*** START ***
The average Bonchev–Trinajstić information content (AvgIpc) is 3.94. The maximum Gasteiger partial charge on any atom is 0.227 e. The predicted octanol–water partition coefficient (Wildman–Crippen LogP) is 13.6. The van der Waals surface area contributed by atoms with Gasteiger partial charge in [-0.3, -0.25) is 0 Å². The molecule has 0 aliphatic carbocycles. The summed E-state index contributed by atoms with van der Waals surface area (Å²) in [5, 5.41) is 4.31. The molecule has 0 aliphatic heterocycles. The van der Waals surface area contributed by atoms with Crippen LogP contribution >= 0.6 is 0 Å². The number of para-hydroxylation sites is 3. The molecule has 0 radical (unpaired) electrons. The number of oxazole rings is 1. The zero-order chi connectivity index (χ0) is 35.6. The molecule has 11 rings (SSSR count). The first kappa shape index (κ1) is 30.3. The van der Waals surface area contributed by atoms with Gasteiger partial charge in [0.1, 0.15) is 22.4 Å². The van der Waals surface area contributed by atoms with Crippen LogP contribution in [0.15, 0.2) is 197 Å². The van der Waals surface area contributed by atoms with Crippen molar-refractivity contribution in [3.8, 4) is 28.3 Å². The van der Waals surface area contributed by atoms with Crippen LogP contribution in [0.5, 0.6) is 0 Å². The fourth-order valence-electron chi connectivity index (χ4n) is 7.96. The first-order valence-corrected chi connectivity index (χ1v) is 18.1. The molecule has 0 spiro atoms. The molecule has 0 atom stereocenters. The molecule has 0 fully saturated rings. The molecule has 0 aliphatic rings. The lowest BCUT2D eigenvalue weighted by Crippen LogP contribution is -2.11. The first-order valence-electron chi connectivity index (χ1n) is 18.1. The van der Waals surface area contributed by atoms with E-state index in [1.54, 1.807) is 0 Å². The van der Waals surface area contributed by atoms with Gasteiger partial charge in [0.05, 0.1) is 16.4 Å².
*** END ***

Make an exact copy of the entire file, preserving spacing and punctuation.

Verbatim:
The average Bonchev–Trinajstić information content (AvgIpc) is 3.94. The maximum Gasteiger partial charge on any atom is 0.227 e. The predicted octanol–water partition coefficient (Wildman–Crippen LogP) is 13.6. The van der Waals surface area contributed by atoms with Gasteiger partial charge in [-0.3, -0.25) is 0 Å². The molecule has 0 aliphatic carbocycles. The summed E-state index contributed by atoms with van der Waals surface area (Å²) in [5, 5.41) is 4.31. The molecule has 0 aliphatic heterocycles. The van der Waals surface area contributed by atoms with Crippen LogP contribution >= 0.6 is 0 Å². The number of para-hydroxylation sites is 3. The molecule has 0 radical (unpaired) electrons. The number of oxazole rings is 1. The zero-order chi connectivity index (χ0) is 35.6. The molecule has 11 rings (SSSR count). The first kappa shape index (κ1) is 30.3. The van der Waals surface area contributed by atoms with Gasteiger partial charge in [0.1, 0.15) is 22.4 Å². The van der Waals surface area contributed by atoms with Crippen LogP contribution in [0.15, 0.2) is 197 Å². The van der Waals surface area contributed by atoms with Crippen molar-refractivity contribution in [3.8, 4) is 28.3 Å². The van der Waals surface area contributed by atoms with Crippen LogP contribution in [0.5, 0.6) is 0 Å². The fourth-order valence-electron chi connectivity index (χ4n) is 7.96. The first-order valence-corrected chi connectivity index (χ1v) is 18.1. The molecule has 0 spiro atoms. The molecule has 0 atom stereocenters. The molecule has 0 fully saturated rings. The molecule has 0 aliphatic rings. The lowest BCUT2D eigenvalue weighted by Crippen LogP contribution is -2.11. The first-order valence-electron chi connectivity index (χ1n) is 18.1. The van der Waals surface area contributed by atoms with E-state index in [1.54, 1.807) is 0 Å². The van der Waals surface area contributed by atoms with Gasteiger partial charge in [0.05, 0.1) is 16.4 Å².